During the Time of Troubles, however, when the gods walked among Toril, it was in the reliable Helm that Lord Ao trusted the task of keeping the other deities from returning to their posts without returning the stolen Tablets of Fate. Helm kept his full power for this task, so that when the goddess of magic, Mystra, attempted to pass him on the stair without the Tablets he was capable of first blocking her and after, when she retaliated, destroying her completely. This action had enormous repercussions for Helm, and while it put off any of the other earthbound deities attempting the same action, it also caused the other deities and mortals alike to hold Helm in great contempt (surprisingly however, in the South, Helm's following was still quite strong among mortal beings).

When the Time of Troubles ended and (what was left of) the other gods were restored to their former existences, and Helm himself no longer bound to stand guard against them, much of Helm's worship had faltered. Things amongst his clergy were made worse when the natives of recently discovered Maztica, whom the priests of Helm were subjugating in their conquest of the region, highlighted their cause. It is only in recent times that Helm has regained some of his popularity and respect, as people acknowledge that in the Time of Troubles he was doing what he had to. The only god who could be considered a full ally of the Watcher is Torm the True, the god of paladins. Strongly held ideological differences have caused a great rivalry verging on hatred between the clergy of the two gods, but the deities themselves remain close.

Far back in time, the deity Lathander caused a divine purge known as the Dawn Cataclysm in which Helm's lover, a lesser deity of pragmatism called Murdane, was victim. Helm has begrudged the Morninglord this ever since. However Helm reserves his real opposition for deities whose plots threaten the people and stability of Faerûn, especially Bane and Cyric, as well as Mask and Shar. He is also especially at odds with the uncontrolled violence and careless destruction of the deities Garagos, Malar and Talos.

According to The Grand History of the Realms, released by Wizards of the Coast, Helm is eventually killed by Tyr in 1384 DR, though the other gods suspect Cyric is somehow behind it.

Erik Scott de Bie's book, Downshadow, speaks of Helm and his mythical weapon.

Near the conclusion of the Sundering, Helm returned to the Realms. Since his return, his faith has steadily rebounded across Faerûn.


  • Watchers over the Fallen

The Watchers over the Fallen form a small fellowship of battlefield healers who worship Helm. Only Clerics in high favor may join.

  • Everwatch Knights

The Everwatch Knights are a group of dedicated bodyguards whom Helmite temples hire out to others to generate revenue.

  • Vigilant Eyes of the Deity

This is the order of the paladins who worship Helm. All Paladins may join this guild after squirehood.

  • He Who Watches Over Travelers

This is a relatively obscure order of clerics who see to the blessings of those about to partake on long journeys, such as traders and merchants.

Helm in computer games[edit]

  • In Baldur's Gate there are temples of Helm in Nashkel and Baldur's Gate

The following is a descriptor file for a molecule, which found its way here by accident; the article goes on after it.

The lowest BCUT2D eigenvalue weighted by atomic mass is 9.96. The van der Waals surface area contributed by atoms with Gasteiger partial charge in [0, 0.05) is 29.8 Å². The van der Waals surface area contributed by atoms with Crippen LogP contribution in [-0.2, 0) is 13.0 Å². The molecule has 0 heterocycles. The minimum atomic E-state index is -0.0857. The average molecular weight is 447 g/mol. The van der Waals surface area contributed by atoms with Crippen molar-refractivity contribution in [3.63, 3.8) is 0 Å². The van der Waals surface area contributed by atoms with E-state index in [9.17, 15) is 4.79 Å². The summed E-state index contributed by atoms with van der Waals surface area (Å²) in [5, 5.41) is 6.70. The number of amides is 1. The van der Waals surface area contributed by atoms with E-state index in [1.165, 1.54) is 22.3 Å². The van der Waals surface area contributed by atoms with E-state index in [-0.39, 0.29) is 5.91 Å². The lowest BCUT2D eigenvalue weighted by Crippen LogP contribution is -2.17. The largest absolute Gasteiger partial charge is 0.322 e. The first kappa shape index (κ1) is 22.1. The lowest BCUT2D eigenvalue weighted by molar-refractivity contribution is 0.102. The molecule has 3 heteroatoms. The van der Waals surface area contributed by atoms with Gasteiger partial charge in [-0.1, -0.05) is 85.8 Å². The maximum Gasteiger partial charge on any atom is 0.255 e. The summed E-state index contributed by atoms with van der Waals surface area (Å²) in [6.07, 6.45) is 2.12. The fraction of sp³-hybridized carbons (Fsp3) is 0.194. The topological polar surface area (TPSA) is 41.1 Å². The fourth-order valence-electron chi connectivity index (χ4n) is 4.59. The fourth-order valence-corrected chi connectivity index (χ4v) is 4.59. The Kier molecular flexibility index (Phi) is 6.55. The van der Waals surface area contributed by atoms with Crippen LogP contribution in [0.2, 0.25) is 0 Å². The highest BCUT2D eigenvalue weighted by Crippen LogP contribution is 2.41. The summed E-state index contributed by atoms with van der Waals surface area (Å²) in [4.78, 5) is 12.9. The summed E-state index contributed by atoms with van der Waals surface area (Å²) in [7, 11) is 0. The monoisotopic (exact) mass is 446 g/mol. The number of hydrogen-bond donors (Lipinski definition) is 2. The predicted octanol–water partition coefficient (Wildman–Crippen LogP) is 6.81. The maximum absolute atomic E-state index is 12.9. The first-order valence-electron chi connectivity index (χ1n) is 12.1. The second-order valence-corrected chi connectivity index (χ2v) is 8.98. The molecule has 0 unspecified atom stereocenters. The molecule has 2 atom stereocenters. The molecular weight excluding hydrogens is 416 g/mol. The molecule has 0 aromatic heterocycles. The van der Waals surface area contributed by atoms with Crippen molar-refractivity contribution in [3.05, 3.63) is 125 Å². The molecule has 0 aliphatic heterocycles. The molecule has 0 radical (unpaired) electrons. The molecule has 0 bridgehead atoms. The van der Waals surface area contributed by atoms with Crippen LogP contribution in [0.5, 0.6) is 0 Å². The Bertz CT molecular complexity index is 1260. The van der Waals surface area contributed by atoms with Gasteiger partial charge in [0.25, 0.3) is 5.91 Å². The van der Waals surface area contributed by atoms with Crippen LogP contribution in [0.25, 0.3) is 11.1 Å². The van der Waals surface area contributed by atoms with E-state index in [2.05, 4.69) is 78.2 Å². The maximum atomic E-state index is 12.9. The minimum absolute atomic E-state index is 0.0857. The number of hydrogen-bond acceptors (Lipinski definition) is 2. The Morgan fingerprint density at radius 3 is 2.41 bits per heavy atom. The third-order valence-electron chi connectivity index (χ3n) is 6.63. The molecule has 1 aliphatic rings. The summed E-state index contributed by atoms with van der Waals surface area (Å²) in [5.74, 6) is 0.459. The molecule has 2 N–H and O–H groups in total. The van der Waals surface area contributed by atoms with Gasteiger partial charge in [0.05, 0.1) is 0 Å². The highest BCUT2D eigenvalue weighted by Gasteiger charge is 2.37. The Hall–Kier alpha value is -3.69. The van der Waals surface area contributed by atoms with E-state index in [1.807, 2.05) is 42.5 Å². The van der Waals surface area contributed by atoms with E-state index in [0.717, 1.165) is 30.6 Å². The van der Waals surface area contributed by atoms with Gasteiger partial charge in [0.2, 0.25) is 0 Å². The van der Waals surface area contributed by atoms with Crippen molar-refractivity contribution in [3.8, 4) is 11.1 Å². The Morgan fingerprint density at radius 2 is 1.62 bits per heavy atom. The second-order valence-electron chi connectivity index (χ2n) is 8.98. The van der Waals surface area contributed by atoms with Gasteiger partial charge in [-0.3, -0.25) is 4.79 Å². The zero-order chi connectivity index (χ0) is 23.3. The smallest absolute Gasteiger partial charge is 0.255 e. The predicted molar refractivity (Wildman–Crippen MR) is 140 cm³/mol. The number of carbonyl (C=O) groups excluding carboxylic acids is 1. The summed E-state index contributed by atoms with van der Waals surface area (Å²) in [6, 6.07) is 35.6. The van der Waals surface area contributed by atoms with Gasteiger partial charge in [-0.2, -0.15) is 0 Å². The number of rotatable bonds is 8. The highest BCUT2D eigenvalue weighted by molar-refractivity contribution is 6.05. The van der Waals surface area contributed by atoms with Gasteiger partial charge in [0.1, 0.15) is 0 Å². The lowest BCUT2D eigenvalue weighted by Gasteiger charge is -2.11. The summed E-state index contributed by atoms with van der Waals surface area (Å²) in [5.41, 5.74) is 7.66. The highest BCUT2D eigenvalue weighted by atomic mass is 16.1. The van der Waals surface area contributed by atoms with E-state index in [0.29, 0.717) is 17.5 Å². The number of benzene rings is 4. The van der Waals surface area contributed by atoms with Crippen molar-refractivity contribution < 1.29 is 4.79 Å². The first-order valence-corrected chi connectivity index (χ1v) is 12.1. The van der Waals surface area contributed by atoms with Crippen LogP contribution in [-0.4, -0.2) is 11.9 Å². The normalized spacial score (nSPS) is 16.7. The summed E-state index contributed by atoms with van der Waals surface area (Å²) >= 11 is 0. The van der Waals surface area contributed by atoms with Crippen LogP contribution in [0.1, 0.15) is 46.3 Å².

• In Baldur's Gate II: Shadows of Amn there is a temple of Helm in the 'Temple District' of Athkatla, in which you are sent to discover the truth about the 'Cult of the Unseeing Eye,' unless the main character is a cleric of Lathander or Talos, in which case you will be sent to the corresponding temple. The NPC Anomen Delryn is an aspiring warrior-priest of Helm.
  • In Baldur's Gate II: Throne of Bhaal a huge dungeon called Watcher's Keep is available. The dungeon was built by the order of Helm to imprison dangerous creatures, most notably an avatar of Demogorgon. Also in the game, a major quest is offered to the player if their character class is 'Priest of Helm'.
  • In Baldur's Gate: Dark Alliance II one of the playable characters, Allessia Faithhammer, is a human cleric of Helm.
  • In Neverwinter Nights towards the end of the first chapter, the player must battle through Helm's Hold, where the Cult of the Eye has slaughtered all the followers of Helm and suppressed the guardian spirit with a demon. The player has the option of destroying the demon and resummoning the guardian spirit of Helm.
  • In Ravenloft: Strahd's Possession, after completing the main quest, the player's party is summoned before Helm for a hearty thank you.


  1. ^ a b Ed Greenwood, Jeff Grubb and Karen S. Martin (1987). Forgotten Realms Campaign Set. Wizard of the Coast. ISBN 0-88038-472-7.
  2. ^ a b Ed Greenwood, Dragon magazine #54 - "Down-to-earth divinity" (October 1981)
  3. ^ Grubb, Jeff and Ed Greenwood. Forgotten Realms Adventures (TSR, 1990)
  4. ^ Ed Greenwood (1993). Forgotten Realms Campaign Setting. ASIN B000K06S2E.
  5. ^ Martin, Julia, and Eric L. Boyd. Faiths & Avatars (TSR, 1996)
  6. ^ Terra, John. Warriors and Priests of the Realms (TSR, 1996)
  7. ^ Greenwood, Ed and Stewart, Doug. Prayers from the Faithful (TSR, 1997)
  8. ^ McComb, Colin. On Hallowed Ground (TSR, 1996)
  9. ^ Boyd, Eric L. Demihuman Deities (TSR, 1998)
  10. ^ Perkins, Christopher. Warriors of Heaven (TSR, 1999)
  11. ^ Ed Greenwood; et al. (2001). Forgotten Realms Campaign Setting. Wizard of the Coast. ISBN 0-7869-1836-5.
  12. ^ Boyd, Eric L., and Erik Mona. Faiths and Pantheons (Wizards of the Coast, 2002)
  13. ^ "Fantasy authors Erin M. Evans and Troy Denning talk The Sundering". io9. Retrieved 2020-04-05.
  14. ^ "The Maztica Trilogy". PenguinRandomhouse.com. Retrieved 2020-04-05.

Further reading[edit]